Deciding to purchase a home is a major life decision.
Homeownership comes with a great deal of financial responsibility, and although you may have to spend a significant amount of money maintaining it, there are several ways that you can get money back through the filing of taxes. This is a summary of what is available, but it is always necessary to speak with a tax professional to ensure that you are doing the right thing.
Mortgage interest is the interest that you pay on the mortgage for your primary residence. Most owners are able to claim up to $1 million in interest as an itemized deduction on their taxes, and doing so can result in a sizeable refund. Mortgages associated with building a home or making home improvements may also be legitimate deductions under this category. In addition to mortgage interest, up to $100,000 of the interest paid on home equity loans is also eligible to be included as an itemized deduction.
When a person takes out a mortgage to purchase a home, the lender usually deducts certain costs that are referred to as points. One point equals 1% of the total amount of the mortgage. If you are making itemized deductions, and it is within one year of purchasing your home, you may be able to include points in those deductions.
It is important to point out that all closing costs cannot be claimed as deductions. Once again, consulting with a tax professional is necessary to determine what is allowed. Closing costs are fees associated with taking out a mortgage. They can include the costs for processing the sale, drafting the contract and recording the sale. Costs to have the property appraised and also to check the title are usually included as well.
Real Estate Property Taxes
Another itemized deduction that homeowners can make are the state and local property taxes they pay on their residence, provided that the property is their principle residence. Only the property taxes paid in the same tax year are eligible for this deduction.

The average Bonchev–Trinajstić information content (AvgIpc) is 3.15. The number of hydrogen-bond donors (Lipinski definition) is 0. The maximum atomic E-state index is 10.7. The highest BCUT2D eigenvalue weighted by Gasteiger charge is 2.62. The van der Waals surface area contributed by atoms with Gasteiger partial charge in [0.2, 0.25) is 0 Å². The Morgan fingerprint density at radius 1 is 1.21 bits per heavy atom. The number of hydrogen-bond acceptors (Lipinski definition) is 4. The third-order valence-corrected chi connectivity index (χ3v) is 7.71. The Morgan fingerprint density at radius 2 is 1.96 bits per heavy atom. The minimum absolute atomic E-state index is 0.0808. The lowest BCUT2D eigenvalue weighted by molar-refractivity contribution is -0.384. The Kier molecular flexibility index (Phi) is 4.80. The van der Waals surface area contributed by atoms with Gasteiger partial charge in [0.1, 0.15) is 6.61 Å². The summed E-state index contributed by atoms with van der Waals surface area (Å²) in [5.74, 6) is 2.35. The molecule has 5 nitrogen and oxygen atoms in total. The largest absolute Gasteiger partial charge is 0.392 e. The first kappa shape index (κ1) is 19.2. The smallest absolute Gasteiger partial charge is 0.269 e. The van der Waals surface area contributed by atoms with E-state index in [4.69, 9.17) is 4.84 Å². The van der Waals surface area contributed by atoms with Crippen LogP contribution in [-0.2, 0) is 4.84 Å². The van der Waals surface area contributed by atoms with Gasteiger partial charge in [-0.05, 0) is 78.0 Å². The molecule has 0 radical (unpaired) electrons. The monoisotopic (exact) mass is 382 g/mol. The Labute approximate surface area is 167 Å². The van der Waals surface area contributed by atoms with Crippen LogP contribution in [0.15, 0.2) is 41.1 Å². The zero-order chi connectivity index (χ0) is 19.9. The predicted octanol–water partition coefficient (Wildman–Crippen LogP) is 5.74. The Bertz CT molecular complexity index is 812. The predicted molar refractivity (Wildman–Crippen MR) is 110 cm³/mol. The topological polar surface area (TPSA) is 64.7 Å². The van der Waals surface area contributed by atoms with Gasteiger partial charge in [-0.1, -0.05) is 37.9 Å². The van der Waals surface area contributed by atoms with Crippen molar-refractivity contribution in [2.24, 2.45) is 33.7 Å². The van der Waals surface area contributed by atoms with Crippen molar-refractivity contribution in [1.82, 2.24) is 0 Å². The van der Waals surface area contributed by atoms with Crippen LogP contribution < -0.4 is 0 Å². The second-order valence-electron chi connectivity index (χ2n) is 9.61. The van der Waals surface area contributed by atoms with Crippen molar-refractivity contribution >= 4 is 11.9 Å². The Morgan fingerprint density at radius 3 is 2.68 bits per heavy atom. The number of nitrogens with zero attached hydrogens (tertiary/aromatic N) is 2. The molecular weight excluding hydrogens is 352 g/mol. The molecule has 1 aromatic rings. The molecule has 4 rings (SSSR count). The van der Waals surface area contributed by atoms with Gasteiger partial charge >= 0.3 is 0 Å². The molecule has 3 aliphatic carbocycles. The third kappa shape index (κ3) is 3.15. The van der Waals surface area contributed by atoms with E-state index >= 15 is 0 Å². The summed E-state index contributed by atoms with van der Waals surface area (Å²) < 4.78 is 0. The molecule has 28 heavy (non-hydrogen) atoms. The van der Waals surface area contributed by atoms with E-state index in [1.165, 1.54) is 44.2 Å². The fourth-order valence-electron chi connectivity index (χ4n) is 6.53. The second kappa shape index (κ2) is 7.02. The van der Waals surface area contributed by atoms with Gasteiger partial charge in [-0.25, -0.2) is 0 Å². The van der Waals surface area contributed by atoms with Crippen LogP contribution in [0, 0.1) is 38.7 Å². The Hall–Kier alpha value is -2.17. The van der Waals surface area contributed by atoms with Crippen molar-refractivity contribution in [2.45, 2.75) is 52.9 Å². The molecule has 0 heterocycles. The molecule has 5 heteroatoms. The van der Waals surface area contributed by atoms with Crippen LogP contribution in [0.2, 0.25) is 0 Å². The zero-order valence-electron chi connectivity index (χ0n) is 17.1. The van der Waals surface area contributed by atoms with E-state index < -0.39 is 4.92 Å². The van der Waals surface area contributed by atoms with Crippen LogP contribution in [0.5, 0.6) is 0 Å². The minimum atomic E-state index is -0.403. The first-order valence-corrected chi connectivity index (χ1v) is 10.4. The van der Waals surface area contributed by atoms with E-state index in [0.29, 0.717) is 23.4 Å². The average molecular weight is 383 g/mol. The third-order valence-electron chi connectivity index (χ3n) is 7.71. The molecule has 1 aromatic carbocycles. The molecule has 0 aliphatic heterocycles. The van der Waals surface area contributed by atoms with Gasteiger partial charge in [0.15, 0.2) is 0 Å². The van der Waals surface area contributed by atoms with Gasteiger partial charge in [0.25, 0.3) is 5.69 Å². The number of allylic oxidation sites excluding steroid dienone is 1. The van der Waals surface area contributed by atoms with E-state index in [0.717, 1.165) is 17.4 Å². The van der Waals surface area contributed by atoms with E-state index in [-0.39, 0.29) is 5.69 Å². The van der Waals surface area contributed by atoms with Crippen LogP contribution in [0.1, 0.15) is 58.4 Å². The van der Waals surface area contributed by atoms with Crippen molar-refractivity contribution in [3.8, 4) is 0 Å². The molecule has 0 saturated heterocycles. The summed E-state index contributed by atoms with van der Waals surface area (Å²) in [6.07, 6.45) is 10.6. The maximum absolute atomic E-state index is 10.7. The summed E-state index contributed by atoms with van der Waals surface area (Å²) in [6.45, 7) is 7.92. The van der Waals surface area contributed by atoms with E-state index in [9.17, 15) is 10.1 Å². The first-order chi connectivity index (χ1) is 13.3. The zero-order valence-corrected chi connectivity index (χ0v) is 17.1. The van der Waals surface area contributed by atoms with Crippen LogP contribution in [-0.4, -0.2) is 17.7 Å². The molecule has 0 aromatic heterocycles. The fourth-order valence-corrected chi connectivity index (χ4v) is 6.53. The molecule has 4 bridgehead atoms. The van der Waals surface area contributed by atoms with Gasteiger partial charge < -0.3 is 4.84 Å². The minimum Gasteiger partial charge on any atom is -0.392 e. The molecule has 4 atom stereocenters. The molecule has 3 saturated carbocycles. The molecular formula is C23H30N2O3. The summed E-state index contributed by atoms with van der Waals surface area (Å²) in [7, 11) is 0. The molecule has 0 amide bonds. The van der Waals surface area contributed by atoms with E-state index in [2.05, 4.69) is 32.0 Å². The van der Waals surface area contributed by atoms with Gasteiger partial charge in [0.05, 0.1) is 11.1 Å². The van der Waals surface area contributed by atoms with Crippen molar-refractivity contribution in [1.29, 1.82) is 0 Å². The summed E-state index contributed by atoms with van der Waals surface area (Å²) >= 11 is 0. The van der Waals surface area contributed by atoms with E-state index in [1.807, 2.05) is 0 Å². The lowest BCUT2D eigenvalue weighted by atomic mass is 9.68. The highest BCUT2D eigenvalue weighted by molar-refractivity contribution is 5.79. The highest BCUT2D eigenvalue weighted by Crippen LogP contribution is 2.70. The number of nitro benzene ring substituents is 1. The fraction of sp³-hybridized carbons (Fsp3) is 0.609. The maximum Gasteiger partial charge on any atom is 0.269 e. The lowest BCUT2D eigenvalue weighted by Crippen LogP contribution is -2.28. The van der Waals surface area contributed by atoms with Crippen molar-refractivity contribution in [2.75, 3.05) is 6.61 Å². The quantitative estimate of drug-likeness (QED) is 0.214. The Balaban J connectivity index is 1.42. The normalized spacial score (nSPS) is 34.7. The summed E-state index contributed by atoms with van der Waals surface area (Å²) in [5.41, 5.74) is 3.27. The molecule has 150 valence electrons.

Energy Tax Credit
If you have made energy-efficient improvements to your home, you may be able to receive the Energy Tax Credit. Eligible updates include roof, windows, skylights, exterior doors, and insulation materials. Please note, however, that there is a $500 lifetime cap on this credit. This means that if you’ve claimed it in previous years, you can only receive the difference between the $500 and what you’ve already received.
If a homeowner contributed less than 20% of the purchase price as a down payment, then they must get mortgage insurance. While this may seem like an unwanted additional expense, the monthly premium payments can be included as an itemized deduction.
Capital Gains Exclusion
In the event that you decide to sell your home, you may not have to pay the capital gains tax on the money you make from the sale. If you are a single person and have owned and occupied your home for two of the last five years, you will not have to pay taxes on the first $250,000 of profit. For married couples, they are not obligated to pay taxes on the first $500,000.
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